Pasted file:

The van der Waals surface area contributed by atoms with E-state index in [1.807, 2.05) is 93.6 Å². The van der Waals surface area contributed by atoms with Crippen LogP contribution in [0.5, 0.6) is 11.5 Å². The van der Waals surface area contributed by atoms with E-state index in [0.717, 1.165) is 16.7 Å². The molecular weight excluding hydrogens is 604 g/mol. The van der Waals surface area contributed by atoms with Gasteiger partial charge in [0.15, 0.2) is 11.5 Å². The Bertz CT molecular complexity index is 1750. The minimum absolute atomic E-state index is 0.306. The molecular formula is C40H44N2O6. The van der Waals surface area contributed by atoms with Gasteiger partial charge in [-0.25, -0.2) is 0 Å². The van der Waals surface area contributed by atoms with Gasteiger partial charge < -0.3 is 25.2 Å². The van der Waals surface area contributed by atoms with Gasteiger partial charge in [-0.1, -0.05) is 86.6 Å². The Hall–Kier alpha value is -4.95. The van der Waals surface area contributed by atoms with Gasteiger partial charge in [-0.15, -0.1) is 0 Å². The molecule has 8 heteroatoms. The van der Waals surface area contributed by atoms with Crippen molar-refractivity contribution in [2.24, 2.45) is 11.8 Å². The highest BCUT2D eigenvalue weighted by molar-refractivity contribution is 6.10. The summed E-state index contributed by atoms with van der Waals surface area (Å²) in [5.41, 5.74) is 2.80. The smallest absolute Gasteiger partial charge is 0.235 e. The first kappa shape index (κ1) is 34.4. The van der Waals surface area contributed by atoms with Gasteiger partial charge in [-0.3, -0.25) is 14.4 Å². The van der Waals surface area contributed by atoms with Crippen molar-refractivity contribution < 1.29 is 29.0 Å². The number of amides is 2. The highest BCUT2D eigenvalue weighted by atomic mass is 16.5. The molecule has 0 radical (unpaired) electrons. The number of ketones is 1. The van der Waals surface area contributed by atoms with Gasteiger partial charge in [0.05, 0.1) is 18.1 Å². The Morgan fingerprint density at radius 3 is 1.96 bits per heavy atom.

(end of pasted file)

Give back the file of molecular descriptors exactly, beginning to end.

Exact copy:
The van der Waals surface area contributed by atoms with E-state index in [1.807, 2.05) is 93.6 Å². The van der Waals surface area contributed by atoms with Crippen LogP contribution in [0.5, 0.6) is 11.5 Å². The van der Waals surface area contributed by atoms with E-state index in [0.717, 1.165) is 16.7 Å². The molecular weight excluding hydrogens is 604 g/mol. The van der Waals surface area contributed by atoms with Gasteiger partial charge in [0.15, 0.2) is 11.5 Å². The Bertz CT molecular complexity index is 1750. The minimum absolute atomic E-state index is 0.306. The molecular formula is C40H44N2O6. The van der Waals surface area contributed by atoms with Gasteiger partial charge in [-0.25, -0.2) is 0 Å². The van der Waals surface area contributed by atoms with Gasteiger partial charge < -0.3 is 25.2 Å². The van der Waals surface area contributed by atoms with Gasteiger partial charge in [-0.1, -0.05) is 86.6 Å². The Hall–Kier alpha value is -4.95. The van der Waals surface area contributed by atoms with Gasteiger partial charge in [-0.15, -0.1) is 0 Å². The molecule has 8 heteroatoms. The van der Waals surface area contributed by atoms with Crippen molar-refractivity contribution in [2.24, 2.45) is 11.8 Å². The highest BCUT2D eigenvalue weighted by molar-refractivity contribution is 6.10. The summed E-state index contributed by atoms with van der Waals surface area (Å²) in [5.41, 5.74) is 2.80. The smallest absolute Gasteiger partial charge is 0.235 e. The first kappa shape index (κ1) is 34.4. The van der Waals surface area contributed by atoms with Gasteiger partial charge in [-0.3, -0.25) is 14.4 Å². The van der Waals surface area contributed by atoms with Crippen molar-refractivity contribution < 1.29 is 29.0 Å². The number of amides is 2. The highest BCUT2D eigenvalue weighted by atomic mass is 16.5. The molecule has 0 radical (unpaired) electrons. The number of ketones is 1. The van der Waals surface area contributed by atoms with Gasteiger partial charge in [0.05, 0.1) is 18.1 Å². The Morgan fingerprint density at radius 3 is 1.96 bits per heavy atom.